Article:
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An urban explorer who visited to the Chernobyl site found a bag that had nearly 200 times more radiation than a CT scan. I mean, I'm not sure what he was expecting to find within the exclusion zone, but there we are.
Neil Ansell took a trip to the nuclear zone near to Pripyat in Ukraine, when he found some discarded items which he ran a Geiger counter over.
The device recorded radiation levels as high as 2,728 millisieverts (mSv), which is almost 200 times as high as an adult CT scan which hits 15mSv.
The threshold for relocating people from Chernobyl was just 350mSv.
To add some extra context/horrifying reality a single dose of radiation of 5,000mSv would cause half the people exposed to it die within a month.
Neil said: "I was stunned just how radioactive some of the items were.
"Fortunately, we didn't open the bag and weren't exposed to it for long enough.
"We're still not sure what exactly was in the bag, even our tour guide didn't know.
"I wasn't interested in trying to find out either as if we'd touched or inhaled it, it could have been fatally dangerous.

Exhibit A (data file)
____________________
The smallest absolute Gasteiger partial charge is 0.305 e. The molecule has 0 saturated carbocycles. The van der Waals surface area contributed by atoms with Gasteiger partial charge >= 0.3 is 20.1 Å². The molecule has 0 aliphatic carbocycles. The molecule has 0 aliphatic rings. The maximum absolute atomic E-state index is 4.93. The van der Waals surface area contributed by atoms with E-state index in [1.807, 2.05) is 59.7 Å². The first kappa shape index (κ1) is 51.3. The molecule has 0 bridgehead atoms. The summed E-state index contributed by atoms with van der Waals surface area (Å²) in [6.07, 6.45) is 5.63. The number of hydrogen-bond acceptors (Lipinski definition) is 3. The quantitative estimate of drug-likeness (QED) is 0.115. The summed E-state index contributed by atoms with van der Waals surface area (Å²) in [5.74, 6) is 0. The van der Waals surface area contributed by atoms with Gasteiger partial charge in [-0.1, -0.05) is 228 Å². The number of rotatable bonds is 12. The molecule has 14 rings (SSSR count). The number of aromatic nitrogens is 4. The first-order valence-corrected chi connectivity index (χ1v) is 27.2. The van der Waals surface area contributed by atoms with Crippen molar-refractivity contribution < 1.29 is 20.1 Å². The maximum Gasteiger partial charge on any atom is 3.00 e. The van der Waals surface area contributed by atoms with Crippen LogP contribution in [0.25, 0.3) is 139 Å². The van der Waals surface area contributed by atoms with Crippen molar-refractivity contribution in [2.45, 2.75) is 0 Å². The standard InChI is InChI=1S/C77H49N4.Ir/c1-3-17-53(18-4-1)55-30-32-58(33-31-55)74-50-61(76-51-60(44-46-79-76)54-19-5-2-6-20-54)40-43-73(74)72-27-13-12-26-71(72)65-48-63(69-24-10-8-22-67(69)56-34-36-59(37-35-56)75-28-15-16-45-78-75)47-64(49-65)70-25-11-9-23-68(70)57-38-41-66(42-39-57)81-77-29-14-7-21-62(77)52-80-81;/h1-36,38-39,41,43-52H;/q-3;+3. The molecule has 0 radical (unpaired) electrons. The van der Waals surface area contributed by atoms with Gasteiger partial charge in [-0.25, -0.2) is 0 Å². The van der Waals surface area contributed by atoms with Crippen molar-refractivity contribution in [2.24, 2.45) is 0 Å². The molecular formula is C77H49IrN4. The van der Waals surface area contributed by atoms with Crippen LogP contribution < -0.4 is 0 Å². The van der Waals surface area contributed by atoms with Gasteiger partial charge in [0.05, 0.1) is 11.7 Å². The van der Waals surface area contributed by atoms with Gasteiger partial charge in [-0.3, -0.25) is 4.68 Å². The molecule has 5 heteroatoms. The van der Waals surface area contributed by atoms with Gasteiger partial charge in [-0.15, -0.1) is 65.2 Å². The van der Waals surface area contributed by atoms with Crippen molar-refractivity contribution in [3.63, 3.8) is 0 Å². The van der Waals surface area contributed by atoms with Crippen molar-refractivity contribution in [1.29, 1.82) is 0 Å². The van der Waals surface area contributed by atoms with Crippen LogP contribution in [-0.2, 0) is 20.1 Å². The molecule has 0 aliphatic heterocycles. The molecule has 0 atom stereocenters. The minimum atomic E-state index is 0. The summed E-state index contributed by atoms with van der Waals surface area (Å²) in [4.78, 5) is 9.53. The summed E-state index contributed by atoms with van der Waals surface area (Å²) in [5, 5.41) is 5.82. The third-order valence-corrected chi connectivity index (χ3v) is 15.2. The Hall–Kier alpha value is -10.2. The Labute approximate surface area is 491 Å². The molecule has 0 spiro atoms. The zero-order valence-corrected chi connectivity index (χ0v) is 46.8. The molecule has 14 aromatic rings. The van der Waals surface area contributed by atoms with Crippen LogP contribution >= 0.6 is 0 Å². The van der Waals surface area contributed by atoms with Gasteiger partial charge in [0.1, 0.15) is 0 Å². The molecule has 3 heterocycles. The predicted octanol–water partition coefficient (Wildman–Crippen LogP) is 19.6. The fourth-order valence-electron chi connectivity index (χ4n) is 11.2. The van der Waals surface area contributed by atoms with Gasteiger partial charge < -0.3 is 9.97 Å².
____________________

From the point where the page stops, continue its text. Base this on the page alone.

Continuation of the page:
"I felt really emotional after leaving Chernobyl as it has become a ghost town where it was once a lively town."
The explosion of Reactor Four at the Chernobyl Nuclear Power Plant in 1986, is thought to have killed thousands of people - although the official figure released by the Soviet Union was just 31 - and left a 2,600km exclusion zone.
Despite this, or possibly because of it, the area has become a bit of an unlikely hit with tourists. A number of tourist companies offer holidays to the area, with one company claiming that 75,000 people went to the area last year, and around 100,000 are expected to visit across 2019.
Martin Duben, one of the people behind CHERNOBYLwel.come, told LADbible: "It depends what time of the year you go, the spring and autumn are crowded - months April, May, September and October there are thousands of visitors per weekend.
"The ghost town of Pripyat is not a ghost town at all, you have a hard time trying to take a picture where there is no-one there. There's too many tourists."
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